By Steve Silverman
» More Columns

It might seem that the Giants (5-2) are where they want to be with three straight wins heading into Sunday’s game against the Dallas Cowboys (3-3), but they are actually at the point in the schedule where they are going to get pushed to the limit most weeks.

The win over the 49ers showed that when the Giants are in top form they are very difficult to beat. They handled the NFL’s preseason favorites on their own turf and they did it with ease.

But in the modern NFL, it’s almost impossible to get peak performances on an every-week basis.

This should be one of those weeks that the Giants are on track to play their best game. They go to Dallas to play the team that defeated (embarrassed) them in Week One, and there’s no way that Tom Coughlin is going to abide two losses to the Cowboys in the same season.

He certainly has the weapons to do something about it. However, this is a game that probably means more to the Cowboys than it does to the Giants. Dallas eked out a win last week over a substandard Carolina team.

Since the win came on the road, they should be primed for a big game at home against the Giants. In the Week One loss, the Giants simply did not put enough pressure on Tony Romo and he had a great night.

Romo completed 22-of-29 passes for 307 yards with 3 TDs and just 1 interception. He was sacked twice, but he was able to buy time and scramble away from pressure in crucial situations.

When Romo gets off to a good start, his confidence grows and he throws one of the most catchable balls in the NFL. However, if he suffers an early interception, fumble or gets sacked a couple of times, he becomes timid and his decision-making suffers.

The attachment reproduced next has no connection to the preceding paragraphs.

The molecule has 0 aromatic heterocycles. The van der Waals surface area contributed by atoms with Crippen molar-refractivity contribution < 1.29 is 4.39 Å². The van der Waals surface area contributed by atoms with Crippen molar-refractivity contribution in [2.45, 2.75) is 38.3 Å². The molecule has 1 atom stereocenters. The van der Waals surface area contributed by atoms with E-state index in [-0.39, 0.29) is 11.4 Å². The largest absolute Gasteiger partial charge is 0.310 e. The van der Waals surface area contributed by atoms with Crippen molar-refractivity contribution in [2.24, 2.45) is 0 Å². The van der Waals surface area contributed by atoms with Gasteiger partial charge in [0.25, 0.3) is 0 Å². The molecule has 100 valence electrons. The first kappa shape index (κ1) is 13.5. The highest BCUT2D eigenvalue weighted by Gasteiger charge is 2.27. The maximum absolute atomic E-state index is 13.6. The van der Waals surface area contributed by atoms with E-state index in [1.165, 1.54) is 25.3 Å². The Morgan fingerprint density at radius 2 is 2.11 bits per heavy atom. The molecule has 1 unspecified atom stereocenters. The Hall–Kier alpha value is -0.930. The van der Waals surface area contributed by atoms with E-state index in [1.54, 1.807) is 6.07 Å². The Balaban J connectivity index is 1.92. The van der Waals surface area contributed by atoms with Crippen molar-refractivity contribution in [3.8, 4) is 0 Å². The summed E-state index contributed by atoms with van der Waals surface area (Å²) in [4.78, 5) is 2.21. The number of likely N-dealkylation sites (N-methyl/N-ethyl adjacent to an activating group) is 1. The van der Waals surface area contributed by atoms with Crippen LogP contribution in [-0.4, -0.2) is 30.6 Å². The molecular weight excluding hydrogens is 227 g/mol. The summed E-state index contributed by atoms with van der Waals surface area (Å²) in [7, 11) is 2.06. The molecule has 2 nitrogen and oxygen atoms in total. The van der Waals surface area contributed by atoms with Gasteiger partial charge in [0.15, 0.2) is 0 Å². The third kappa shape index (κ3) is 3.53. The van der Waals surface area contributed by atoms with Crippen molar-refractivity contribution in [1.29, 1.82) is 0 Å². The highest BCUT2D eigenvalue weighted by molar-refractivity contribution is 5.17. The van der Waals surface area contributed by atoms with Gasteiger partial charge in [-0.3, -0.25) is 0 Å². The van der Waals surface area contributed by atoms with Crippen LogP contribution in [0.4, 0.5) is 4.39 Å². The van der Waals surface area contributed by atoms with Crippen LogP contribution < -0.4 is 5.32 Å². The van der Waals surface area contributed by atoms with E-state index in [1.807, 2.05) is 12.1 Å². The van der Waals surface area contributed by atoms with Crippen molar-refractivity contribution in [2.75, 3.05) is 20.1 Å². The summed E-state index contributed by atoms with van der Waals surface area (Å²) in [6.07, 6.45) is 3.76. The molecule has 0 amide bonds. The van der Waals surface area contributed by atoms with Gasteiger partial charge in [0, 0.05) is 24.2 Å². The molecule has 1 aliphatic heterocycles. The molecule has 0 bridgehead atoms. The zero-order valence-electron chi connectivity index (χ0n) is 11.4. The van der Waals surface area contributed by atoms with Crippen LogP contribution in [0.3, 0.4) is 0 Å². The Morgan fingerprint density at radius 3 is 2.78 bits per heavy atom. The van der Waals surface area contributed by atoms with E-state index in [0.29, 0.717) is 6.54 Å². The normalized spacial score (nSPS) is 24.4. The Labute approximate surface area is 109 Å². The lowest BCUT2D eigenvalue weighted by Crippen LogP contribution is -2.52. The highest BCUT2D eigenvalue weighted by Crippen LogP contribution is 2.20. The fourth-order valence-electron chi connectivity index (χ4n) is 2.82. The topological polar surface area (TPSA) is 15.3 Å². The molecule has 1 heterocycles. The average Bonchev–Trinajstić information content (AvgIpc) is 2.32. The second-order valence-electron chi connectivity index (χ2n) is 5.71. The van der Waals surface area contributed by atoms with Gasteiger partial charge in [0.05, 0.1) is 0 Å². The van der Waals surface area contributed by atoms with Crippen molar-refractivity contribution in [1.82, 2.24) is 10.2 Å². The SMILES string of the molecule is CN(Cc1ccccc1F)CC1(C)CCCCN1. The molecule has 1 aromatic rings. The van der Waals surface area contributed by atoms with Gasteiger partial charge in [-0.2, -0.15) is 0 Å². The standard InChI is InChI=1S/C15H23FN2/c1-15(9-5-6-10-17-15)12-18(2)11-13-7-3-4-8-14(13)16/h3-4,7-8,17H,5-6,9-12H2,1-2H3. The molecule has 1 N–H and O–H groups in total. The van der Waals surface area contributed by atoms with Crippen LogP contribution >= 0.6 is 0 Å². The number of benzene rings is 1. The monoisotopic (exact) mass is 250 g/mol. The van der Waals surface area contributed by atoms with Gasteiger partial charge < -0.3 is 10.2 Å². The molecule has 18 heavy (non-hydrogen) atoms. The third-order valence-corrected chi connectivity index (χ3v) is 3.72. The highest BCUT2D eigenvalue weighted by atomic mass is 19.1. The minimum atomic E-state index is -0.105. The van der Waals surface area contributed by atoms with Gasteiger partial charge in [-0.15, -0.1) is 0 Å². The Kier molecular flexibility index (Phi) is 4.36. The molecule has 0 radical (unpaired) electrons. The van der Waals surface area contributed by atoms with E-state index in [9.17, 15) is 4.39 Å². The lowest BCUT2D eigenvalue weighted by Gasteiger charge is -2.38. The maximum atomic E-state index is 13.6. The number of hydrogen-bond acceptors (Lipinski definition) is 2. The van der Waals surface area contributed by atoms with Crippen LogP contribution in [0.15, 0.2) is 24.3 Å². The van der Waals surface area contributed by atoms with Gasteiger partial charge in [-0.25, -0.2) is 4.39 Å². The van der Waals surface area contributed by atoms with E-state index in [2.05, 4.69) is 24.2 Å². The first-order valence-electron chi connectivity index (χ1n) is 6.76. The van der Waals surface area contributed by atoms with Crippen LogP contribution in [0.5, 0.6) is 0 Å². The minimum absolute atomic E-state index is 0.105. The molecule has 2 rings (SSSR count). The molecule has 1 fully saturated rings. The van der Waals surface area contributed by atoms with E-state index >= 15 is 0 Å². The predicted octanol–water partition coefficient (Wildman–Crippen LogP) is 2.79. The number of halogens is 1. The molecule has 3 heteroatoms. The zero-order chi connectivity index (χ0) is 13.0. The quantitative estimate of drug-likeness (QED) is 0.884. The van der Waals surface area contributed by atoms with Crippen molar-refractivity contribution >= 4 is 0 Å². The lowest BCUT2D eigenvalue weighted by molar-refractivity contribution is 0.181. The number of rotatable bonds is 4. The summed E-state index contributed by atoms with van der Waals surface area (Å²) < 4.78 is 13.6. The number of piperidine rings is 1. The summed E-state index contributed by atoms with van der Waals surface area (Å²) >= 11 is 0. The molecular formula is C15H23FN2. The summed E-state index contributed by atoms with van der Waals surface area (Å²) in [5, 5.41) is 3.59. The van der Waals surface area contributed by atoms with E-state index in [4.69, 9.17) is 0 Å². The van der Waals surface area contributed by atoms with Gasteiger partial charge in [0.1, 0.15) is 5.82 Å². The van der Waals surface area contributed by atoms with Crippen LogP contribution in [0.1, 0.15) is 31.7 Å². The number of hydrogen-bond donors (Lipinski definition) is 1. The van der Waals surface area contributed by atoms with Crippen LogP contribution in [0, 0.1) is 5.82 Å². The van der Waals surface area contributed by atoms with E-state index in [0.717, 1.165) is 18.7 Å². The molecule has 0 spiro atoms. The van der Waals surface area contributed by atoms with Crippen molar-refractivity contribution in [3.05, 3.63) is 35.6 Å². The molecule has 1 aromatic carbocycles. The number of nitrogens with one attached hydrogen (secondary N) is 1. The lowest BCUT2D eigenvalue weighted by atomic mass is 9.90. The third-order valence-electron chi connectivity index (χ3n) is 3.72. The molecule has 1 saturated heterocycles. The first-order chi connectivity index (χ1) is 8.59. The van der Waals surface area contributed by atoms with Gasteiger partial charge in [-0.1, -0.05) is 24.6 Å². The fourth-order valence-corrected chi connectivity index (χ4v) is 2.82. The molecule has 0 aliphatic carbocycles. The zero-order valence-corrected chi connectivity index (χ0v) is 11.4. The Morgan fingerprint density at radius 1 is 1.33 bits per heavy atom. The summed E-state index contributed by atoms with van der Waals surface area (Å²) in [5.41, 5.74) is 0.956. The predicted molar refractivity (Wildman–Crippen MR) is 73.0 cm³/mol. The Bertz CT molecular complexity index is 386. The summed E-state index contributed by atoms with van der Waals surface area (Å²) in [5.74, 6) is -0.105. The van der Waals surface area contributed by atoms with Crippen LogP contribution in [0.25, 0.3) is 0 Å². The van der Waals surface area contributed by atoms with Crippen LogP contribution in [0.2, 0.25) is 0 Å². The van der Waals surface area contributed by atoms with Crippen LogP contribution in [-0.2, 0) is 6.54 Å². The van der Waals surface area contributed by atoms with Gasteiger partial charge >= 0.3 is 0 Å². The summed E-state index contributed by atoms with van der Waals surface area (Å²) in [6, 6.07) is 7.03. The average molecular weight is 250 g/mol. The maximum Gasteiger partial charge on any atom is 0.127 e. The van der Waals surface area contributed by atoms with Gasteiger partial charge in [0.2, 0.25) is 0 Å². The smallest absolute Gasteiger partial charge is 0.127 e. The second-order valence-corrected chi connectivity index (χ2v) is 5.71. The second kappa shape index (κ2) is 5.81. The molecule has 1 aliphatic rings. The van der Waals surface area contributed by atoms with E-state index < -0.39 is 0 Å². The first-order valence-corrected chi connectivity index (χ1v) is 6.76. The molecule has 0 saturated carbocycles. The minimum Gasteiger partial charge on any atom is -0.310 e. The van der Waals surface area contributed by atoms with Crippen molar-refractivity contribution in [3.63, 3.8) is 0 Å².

That’s where the Giants defensive line has to assert itself. Jason Pierre-Paul has 4.5 sacks to lead the Giants, but that’s five sacks fewer than Houston’s league-leading J.J. Watt. There are 17 pass rushers who have more sacks than Pierre-Paul and no other Giant has more than 3.0 sacks.

It’s time for New York to turn up the pass rush pressure. That’s clearly the strength of this team.

If the Giants have a significant weakness, it’s in their pass defense. They are giving up 253.3 yards a game through the air, ranking 21st in the league. That’s a weakness that Coughlin and defensive coordinator Perry Fewell have to be very concerned about.

The pass defense is bad. Too many mistakes and too many weaknesses. It’s not New England Patriots bad, but it could get the Giants in trouble against a great team.

The Cowboys are not a great team. They make a lot of mistakes themselves and if the Giants can pressure Romo consistently, they will turn the ball over three or four times. Their most talented receiver Dez Bryant is a rock head who often runs the wrong pass patterns, leaving Romo out to dry.

Against the Bears, Bryant ran the incorrect pass route and cornerback Charles Tillman had a gift interception return for a touchdown.

Early pressure on Romo and an early lead should be enough to put the Cowboys away. However, if they allow Romo time to throw and the Cowboys are within seven points at halftime, the Giants will have a serious 60-minute battle.

After lining up against Dallas, the Giants face Pittsburgh and Cincinnati prior to their bye week. After that it’s Green Bay, Washington and New Orleans followed by a closing burst against Atlanta, Baltimore and Philadelphia.

The schedule is brutally tough. The Giants can’t make the mistake of giving a division rival a chance to get up off the mat and think of themselves as contenders.

There’s too much trouble later on to allow that to happen.

Will the Giants slip up against the Cowboys again? Let’s hear your thoughts…


Leave a Reply